There are so many ways to adopt SAML capabilities (some of which you likely already have e.g. G-suite, Azure, ADFS etc.). Depending on your teams experience in this space something like Shibboleth (other software is available) could take a short, or long time to get setup and running and that is where managed services come in to try to reduce the burden from internal teams.
Managed services like the ones I mentioned previously are available to pretty much handle everything for you and run the IdP (Identity Provider) on your behalf and could get things up and running quicker than you might think. I personally have been known to get everything setup and enabled in less than 3 weeks, and of course this does massively depend on the number of vendors you need to enable access to.
As well as managed services, something I forgot to mention before was, consultancy type organisations that will help get you up and running with your own SAML IdP (e.g. Shibboleth) without you needing to learn and do all the work yourselves. Examples of these orgs include and are by no means limited to 9STAR, Overt, Gluu, and even my parent company Jisc.
Are there any examples of this being piloted or prototyped in university teaching or research? Or any papers or opinion pieces on this idea?
Re. how the organization’s signatures would need to be checked and expired as appropriate, I don’t know what know-how is needed or the technical means, but could it conceivably be something that is done within a university’s existing structure (e.g. IT / Library - the latter has some experience of checking things that expire, at least)?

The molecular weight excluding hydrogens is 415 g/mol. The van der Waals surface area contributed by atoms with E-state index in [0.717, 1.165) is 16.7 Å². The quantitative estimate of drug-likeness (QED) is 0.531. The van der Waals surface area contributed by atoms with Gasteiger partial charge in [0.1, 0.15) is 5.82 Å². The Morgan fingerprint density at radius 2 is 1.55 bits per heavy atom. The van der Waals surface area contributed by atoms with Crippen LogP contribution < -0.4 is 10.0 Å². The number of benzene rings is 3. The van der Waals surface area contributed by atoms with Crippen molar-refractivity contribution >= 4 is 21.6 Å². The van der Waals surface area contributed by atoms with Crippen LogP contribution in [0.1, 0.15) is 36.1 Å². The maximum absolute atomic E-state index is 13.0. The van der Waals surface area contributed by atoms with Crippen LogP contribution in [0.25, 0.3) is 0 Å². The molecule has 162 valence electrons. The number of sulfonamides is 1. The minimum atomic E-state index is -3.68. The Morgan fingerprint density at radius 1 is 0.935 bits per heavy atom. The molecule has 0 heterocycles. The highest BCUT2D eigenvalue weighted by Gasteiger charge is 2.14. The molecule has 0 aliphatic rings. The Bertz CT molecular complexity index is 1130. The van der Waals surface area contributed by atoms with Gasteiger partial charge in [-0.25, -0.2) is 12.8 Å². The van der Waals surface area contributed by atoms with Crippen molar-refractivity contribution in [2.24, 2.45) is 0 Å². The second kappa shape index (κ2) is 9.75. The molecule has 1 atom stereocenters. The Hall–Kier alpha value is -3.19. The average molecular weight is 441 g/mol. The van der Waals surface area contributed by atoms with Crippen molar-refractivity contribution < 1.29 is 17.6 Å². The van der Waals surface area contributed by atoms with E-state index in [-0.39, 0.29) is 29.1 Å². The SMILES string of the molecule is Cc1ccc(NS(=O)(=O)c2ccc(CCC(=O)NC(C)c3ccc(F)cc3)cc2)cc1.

What I heard decades ago about Shibboleth specifically and identity management in general is probably still true: it is easy for a university to install Shibboleth…what is hard is the months to years of work getting a coherent identity management plan in place to feed into Shibboleth. When do matriculating students get an active id? When are the removed? What if a student isn’t enrolled for a term? How are visiting faculty handled? What happens when one of our faculty goes visiting somewhere else? Emeriti? Who has the definitive list of emeriti and how will that be fed into the identity management system? And we haven’t even gotten to walk-in library patron privileges yet…
Not that I’m aware of, but I only watching of the the outer edges of federated identity management activity. Hopefully someone else here can chime in.
A group called GA4GH (the Global Alliance for Genomics and Health) is investigating the use of passports to streamline access to clinical datasets. ORCID is involved in early stage discussions about whether we can facilitate that use case through the use of validated assertions on ORCID records.
I certainly agree with this. The issue of multiple affiliations within the same institution is another one to add to the list. Our IT team has been working on an ID assigment master system for years (not quite decades, yet), and it seems the ultimate never-ending project.
I wrote an unconscionably long reply on the SeamlessAccess.org board touching on this issue of the internal admin strain, and whether better collaborative use of the standard would help (Seamless Access and Federated Authentication: next steps - #5 by Slothocles). I’d be interested to hear your perspective Peter, if you had time? As with everything, I might be wrong, or missing important considerations (easy to get that way working away as one cog in the IDM system, from home…).